If you needed any more convincing that Ridge Racer Unbounded is a full-on ‘unbounded’ change of pace for the series, then the track editor is it. Could you imagine having a track editor in Ridge Racer’s past? Unthinkable.
By placing blocks of different stretches of road (straights, corners, start/finish line etc) across an 8 x 8 grid, you can build track layouts of varying complexity. Each of these blocks falls into a certain scenery style – we saw downtown, boroughs and construction but others will make the final cut.
Why include such a thing? Unbounded producer Jonas Laakso told us:
“…chiefly we were afraid that maybe ‘just’ making a kickass arcade isn’t enough for today’s marketplace. We felt like we needed something extra. We thought about adding car customisation, more game modes or a story mode or something but once we rested on the idea of the creator it felt right.
“The longevity certainly plays into it, but if you put a sticker on the box that says ‘this game has a creator mode’ that seems to boost sales.
“However, if you look at Far Cry 2, LittleBigPlanet or Halo: Reach, very few people actually use the editors for anything. I think people like the idea of creating and discovering new stuff but they’re not so keen on actually spending the time to do so. We wanted to see how many people we could encourage to use the editor if it was simple enough.”
Unbounded’s basic creator tools certainly are easy to use, with almost every block connecting to every other. Because the trackside scenery has already been generated for you, it’s very simple to create something that looks like the real deal.
Indeed, Laakso confirmed to us that the tracks on the retail have all been created with the same in-game editing tools available to players:
“We are creating tracks using only the 360 and PS3 builds, we don’t use the PC for anything anymore.”
For those after something a little more in-depth and looking to create something that stands out from the crowd. An advanced editor is also being included, allowing you to go into each block and place objects around the game world as you see fit. This includes adding ramps, blockades, jumps and stuff to blow up.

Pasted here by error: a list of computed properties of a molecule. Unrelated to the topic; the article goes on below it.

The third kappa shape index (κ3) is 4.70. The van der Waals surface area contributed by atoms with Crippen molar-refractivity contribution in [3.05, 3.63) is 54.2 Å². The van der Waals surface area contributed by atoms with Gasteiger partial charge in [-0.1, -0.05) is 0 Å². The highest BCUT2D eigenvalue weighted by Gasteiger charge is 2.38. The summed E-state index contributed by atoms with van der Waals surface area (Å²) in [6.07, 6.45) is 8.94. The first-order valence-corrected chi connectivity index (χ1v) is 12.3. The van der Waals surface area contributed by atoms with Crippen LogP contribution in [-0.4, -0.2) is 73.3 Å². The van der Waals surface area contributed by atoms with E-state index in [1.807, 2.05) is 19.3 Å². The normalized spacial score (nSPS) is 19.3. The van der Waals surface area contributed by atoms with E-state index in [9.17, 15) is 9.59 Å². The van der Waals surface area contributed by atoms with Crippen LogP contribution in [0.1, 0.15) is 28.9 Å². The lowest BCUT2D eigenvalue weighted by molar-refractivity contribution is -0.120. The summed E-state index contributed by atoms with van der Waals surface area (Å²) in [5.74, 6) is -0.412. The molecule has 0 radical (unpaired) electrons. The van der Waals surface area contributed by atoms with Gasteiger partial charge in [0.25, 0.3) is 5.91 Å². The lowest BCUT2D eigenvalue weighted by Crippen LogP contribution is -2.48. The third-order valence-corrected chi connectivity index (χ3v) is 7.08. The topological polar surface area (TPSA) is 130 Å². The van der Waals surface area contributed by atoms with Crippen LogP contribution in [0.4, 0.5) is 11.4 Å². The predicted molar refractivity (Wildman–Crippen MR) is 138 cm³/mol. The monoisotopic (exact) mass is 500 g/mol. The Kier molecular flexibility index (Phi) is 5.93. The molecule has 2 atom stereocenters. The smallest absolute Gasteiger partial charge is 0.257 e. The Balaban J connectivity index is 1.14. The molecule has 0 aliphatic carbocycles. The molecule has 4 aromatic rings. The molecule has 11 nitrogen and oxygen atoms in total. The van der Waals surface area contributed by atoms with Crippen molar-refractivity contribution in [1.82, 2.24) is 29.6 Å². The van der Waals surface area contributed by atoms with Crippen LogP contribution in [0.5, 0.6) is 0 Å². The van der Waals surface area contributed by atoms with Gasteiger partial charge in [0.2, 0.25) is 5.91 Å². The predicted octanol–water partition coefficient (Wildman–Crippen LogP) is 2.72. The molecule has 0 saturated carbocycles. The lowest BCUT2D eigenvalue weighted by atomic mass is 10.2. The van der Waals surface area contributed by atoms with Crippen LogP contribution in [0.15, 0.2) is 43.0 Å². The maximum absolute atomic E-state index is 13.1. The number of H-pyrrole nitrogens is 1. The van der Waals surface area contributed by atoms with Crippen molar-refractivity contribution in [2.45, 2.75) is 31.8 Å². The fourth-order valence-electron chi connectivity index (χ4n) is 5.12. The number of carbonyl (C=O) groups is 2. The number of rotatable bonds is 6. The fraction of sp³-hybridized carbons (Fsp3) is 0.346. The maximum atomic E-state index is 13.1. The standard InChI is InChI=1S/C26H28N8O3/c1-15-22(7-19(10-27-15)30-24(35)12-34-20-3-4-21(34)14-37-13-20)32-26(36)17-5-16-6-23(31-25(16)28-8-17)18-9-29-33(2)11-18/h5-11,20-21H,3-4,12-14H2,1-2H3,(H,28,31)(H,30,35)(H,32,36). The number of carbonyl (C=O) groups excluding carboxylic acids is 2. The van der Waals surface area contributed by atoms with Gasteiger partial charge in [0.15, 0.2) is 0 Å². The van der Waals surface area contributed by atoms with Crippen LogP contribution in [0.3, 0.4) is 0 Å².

While our demo of the advanced editor was short, its potential was pretty obviously. Ramps allow you to create paths to higher levels and provides the option of creating multiple paths through a single track. Blockades do the same thing but keeps things on the ground. Of course, the success of such an approach to track design will depend on your personal skill in creating something complex but keeping things fair for all racers – you don’t want one path to be drastically longer than another, unless it’s an easier ride.
Unfortunately, we weren’t privy to how these items are placed and interacted with, but we were told that you would position them directly within the 3D world of the track.
The success of such a mode will depend on the memory limitations of the current consoles. At present all formats (PS3, 360 and PC) share the same memory restrictions; however Laakso did say that that may be increased on PC.
At present, your memory runs out after about 12-14 blocks. If you use the same block over and over you get it ‘for free’ as the game has already loaded the data, if you continue to use different blocks (especially those from different background caches) then your memory will fill up very quickly. Just how much editing objects within advanced mode affects the memory limit has yet to be worked out – hopefully it will be minimal. If it’s not minimal the whole exercise will be pointless.
Tracks can be shared online and arranged into ‘cities’ of six events (i.e. six tracks). Seeing as how all players will be using the exact same data from the disc, loading times should be minimal as the game will merely take block info and construct it itself without having to download everything.
I’m all for editors as, for me at least, they do extend the life of the game. Especially when that game is Trackmania. Unbounded’s editor is clearly simple, but is so by design. Laakso explains:
“Far Cry 2, LittleBigPlanet or Halo: Reach, very few people actually use the editors for anything. I think people like the idea of creating and discovering new stuff but they’re not so keen on actually spending the time to do so. We wanted to see how many people we could encourage to use the editor if it was simple enough.”